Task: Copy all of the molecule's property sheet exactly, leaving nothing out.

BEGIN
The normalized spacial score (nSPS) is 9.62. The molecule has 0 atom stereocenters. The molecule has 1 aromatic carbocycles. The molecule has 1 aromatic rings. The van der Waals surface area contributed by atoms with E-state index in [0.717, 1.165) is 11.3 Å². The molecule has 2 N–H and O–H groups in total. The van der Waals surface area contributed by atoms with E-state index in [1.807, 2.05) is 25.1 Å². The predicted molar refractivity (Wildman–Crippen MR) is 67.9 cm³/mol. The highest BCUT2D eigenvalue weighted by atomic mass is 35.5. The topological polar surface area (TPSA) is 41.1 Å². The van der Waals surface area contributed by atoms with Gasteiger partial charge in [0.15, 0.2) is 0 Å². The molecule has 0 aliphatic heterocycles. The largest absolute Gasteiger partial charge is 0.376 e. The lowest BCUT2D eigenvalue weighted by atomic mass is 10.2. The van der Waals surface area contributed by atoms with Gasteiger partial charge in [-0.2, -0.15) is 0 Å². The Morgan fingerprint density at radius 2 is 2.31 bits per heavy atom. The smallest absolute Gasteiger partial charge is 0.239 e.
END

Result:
The normalized spacial score (nSPS) is 9.62. The molecule has 0 atom stereocenters. The molecule has 1 aromatic carbocycles. The molecule has 1 aromatic rings. The van der Waals surface area contributed by atoms with E-state index in [0.717, 1.165) is 11.3 Å². The molecule has 2 N–H and O–H groups in total. The van der Waals surface area contributed by atoms with E-state index in [1.807, 2.05) is 25.1 Å². The predicted molar refractivity (Wildman–Crippen MR) is 67.9 cm³/mol. The highest BCUT2D eigenvalue weighted by atomic mass is 35.5. The topological polar surface area (TPSA) is 41.1 Å². The van der Waals surface area contributed by atoms with Gasteiger partial charge in [0.15, 0.2) is 0 Å². The molecule has 0 aliphatic heterocycles. The largest absolute Gasteiger partial charge is 0.376 e. The lowest BCUT2D eigenvalue weighted by atomic mass is 10.2. The van der Waals surface area contributed by atoms with Gasteiger partial charge in [-0.2, -0.15) is 0 Å². The Morgan fingerprint density at radius 2 is 2.31 bits per heavy atom. The smallest absolute Gasteiger partial charge is 0.239 e.